How much of this is within the reach of a AI-powered machine? We already use machines like violins and pianos to create art, but can a machine compose a new melody or create a new painting?
Can machines with artificial intelligence create art? We’ll continue this discussion from last week. At the risk of resorting to some oversimplification and generalisation, this week we’ll explore the question: ‘What is art?’
Creator intent: Art is almost always created deliberately. If you sit down to paint a greeting card for your friend’s birthday, or if you paint a road sign, you are not creating art. In that sense, content alone cannot define art. This is why a beautiful sunset or a Himalayan peak are not art. Beauty, but not art. When you seek to create art, it is expected that you will attempt something new, or you will synthesise a number of different elements to create something with a message, with some deeper meaning. For example, if you collect greeting cards made by children around the world, and make a large collage out of them to be displayed in an art museum or an airport lobby, it will likely be accepted as art, since people can now find some deeper meaning in it.
Consumer intent: There is a lot that goes into us accepting something as art. We like to celebrate artists. Think about the stature that artists like Arundhati Roy or M.F. Hussain enjoy. We tend to be interested not just in art, but in the stories of its creation. The rags-to-riches stories of celebrity writers, the traumatic experiences and hardships that spur artists’ creativity, all of these are aspects that we tend to be concerned with when consuming or experiencing art.
Content: Whether it takes the form of a painting or a poem, art is something specific that engages us. Art needs to catch our attention, make us think, and question our perspective. For example, I once saw a large display at an airport made entirely of paper planes hanging from the ceiling. It was a multi-story display, and as you went up and down the escalator at the airport, the display looked different depending on your vantage point, and how far away you stood. The display at the airport was art because of its ability to engage people, and make them think about perspective and depth.
Social characteristics: Art is not mere content intended to be consumed as art. Art invariably reflects-and comments on-its society. Nations go to wars, go through economic depression or experience dramatic growth, undergo social and political change, and all these changes are reflected in art. This is why we have novels advocating social justice, songs celebrating the patriotic spirit, and movies addressing issue like unemployment and terrorism.
Evolutionary characteristics: We routinely say things like ‘great art is timeless, and knows no cultural boundaries’. And on the consumption side that may be true to some extent. But in terms of creating art, there is clearly a trend where things change from one century to the next (drama gives way to the novel, for example) or from one generation to the next (Rock & Roll music gives way to Heavy Metal). This change is almost always a deliberate reaction. Artists feel constrained by dominant forms of art expression, and seek to break out of them using new methods and techniques. And as the audience around them is also new-a whole new generation, with a new range of experiences-the transition works (usually) smoothly, and a whole new form of artistic expression comes up.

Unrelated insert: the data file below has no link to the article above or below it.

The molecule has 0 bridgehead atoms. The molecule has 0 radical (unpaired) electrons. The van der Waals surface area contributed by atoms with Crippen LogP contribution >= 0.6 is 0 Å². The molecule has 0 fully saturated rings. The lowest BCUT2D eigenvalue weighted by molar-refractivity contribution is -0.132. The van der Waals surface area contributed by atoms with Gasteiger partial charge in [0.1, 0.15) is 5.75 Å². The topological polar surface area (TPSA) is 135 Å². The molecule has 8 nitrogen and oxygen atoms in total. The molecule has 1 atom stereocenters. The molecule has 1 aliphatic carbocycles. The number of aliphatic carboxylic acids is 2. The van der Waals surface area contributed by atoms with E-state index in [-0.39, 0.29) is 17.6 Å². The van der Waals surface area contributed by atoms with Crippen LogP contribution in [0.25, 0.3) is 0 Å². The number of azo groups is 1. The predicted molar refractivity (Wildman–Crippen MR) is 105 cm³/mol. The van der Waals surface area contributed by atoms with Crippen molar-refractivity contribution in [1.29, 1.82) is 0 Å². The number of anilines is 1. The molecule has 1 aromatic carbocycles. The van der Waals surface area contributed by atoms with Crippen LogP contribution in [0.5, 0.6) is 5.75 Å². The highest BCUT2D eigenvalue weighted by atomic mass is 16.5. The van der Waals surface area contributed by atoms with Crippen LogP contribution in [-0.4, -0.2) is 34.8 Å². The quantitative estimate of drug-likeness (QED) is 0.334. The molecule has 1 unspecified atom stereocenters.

Role of technology: As with everything else, new technologies have shaped our artistic expression, and even invented new art forms. Art forms like photography and film are entirely the result of technological advancements. Our technological advances in the manufacture dyes and colors and ink, in metallurgy and chemistry, in manufacture of ceramic and glass and cloth and other materials, have all had an impact on how we practice various arts. Music is a great example. Each musical instrument is a machine that allows us to create a different sound, expanding our ability beyond mere singing.
How much of this is within the reach of a AI-powered machine? We already use machines like violins and pianos to create art, but can a machine compose a new melody or create a new painting? And if it does, will be be able to accept it as art? Would we credit the creator of the AI machine as the artist, or the machine itself?
Next week, we’ll discuss how Artificial Intelligence works, and what aspects of art that we have discussed here may be within the reach of a machine.
*This article was originally published on April 10, 2017 in Telangana Today, and can be accessed at Can artificial intelligence create art?
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